[...] I realized that few people outside individual projects really follow the progress of other research projects. As companies grow and as the amount of information generated increases, fewer people have time to read the literature or are able to personally interact with those outside their particular program. This results in isolated projects, the inability to stay current, and the repetition of effort. Information flow stagnates, knowledge is only fitfully created and poor decisions get made due to lack of knowledge.
The following report looks at research describing how knowledge is created from information. A unifying principle in much of the work is that people must interact to create knowledge. Simply examining a database can not do it. Information must be dispersed in order for knowledge to be created. A company has some hope, then, if it can create an environment that fosters personal interaction. This is easy in small companies but becomes much harder as they increase in size. Luckily, technology may help attack this problem, providing a way for people to interact much more efficiently, allowing much larger groups of people to come together to create knowledge.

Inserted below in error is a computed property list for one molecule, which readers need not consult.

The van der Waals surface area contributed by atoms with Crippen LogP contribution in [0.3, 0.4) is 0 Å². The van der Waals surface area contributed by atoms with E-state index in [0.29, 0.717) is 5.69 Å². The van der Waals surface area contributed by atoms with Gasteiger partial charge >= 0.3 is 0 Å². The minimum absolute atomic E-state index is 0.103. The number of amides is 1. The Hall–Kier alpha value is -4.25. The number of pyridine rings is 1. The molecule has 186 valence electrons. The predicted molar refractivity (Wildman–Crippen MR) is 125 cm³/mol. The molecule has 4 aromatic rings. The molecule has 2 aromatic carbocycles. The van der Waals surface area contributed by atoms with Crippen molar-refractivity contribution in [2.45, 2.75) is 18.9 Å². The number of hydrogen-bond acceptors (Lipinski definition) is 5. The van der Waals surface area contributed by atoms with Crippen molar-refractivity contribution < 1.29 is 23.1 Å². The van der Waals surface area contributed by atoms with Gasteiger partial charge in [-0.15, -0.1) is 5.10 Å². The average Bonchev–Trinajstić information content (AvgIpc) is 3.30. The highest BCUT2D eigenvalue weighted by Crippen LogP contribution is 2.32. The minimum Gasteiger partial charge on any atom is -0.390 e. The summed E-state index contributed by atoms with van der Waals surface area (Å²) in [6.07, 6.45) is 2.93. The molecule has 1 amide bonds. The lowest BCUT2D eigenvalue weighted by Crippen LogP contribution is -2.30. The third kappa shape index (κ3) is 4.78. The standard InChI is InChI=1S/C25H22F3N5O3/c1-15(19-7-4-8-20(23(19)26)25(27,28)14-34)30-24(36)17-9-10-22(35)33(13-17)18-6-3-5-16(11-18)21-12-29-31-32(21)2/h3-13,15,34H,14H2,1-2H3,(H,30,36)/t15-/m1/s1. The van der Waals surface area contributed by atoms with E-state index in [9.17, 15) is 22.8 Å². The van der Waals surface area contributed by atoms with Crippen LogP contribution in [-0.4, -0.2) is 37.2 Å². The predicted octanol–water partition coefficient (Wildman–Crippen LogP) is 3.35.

Next April there will be a conference on reputation in online communities in Cambridge, Massachussetts. The call for papers makes it look very interesting. It starts thusly:
The production of trust is an important requirement for forming and growing open online communities. Online reputation reporting systems, such as eBay's well-known feedback mechanism, have emerged as an important trust building mechanism in such settings. The rising practical importance of online reputation systems invites rigorous research in this largely virgin territory. Do these systems truly promote efficient market outcomes? To what extent can they be manipulated by strategic buyers and sellers? What is the best way to design them? How should buyers (and sellers) use the information provided by such mechanisms in their decision-making process? This is just a small subset of unanswered questions, which invite exciting and valuable research.
In order to answer those questions, collaboration is needed between several traditionally distinct disciplines, such as economics, computer science, marketing, law, sociology and psychology. In each of those communities, researchers are actively working on aspects of reputation systems and their work has been well received within their own disciplines. Some researchers have described part of the design space of on-line reputation mechanisms. Others have employed game-theoretic analysis of the conditions under which reputation mechanisms should work, despite strategic behavior on the part of participants. There have been many empirical studies of whether reputation affects price and probability of sale at eBay.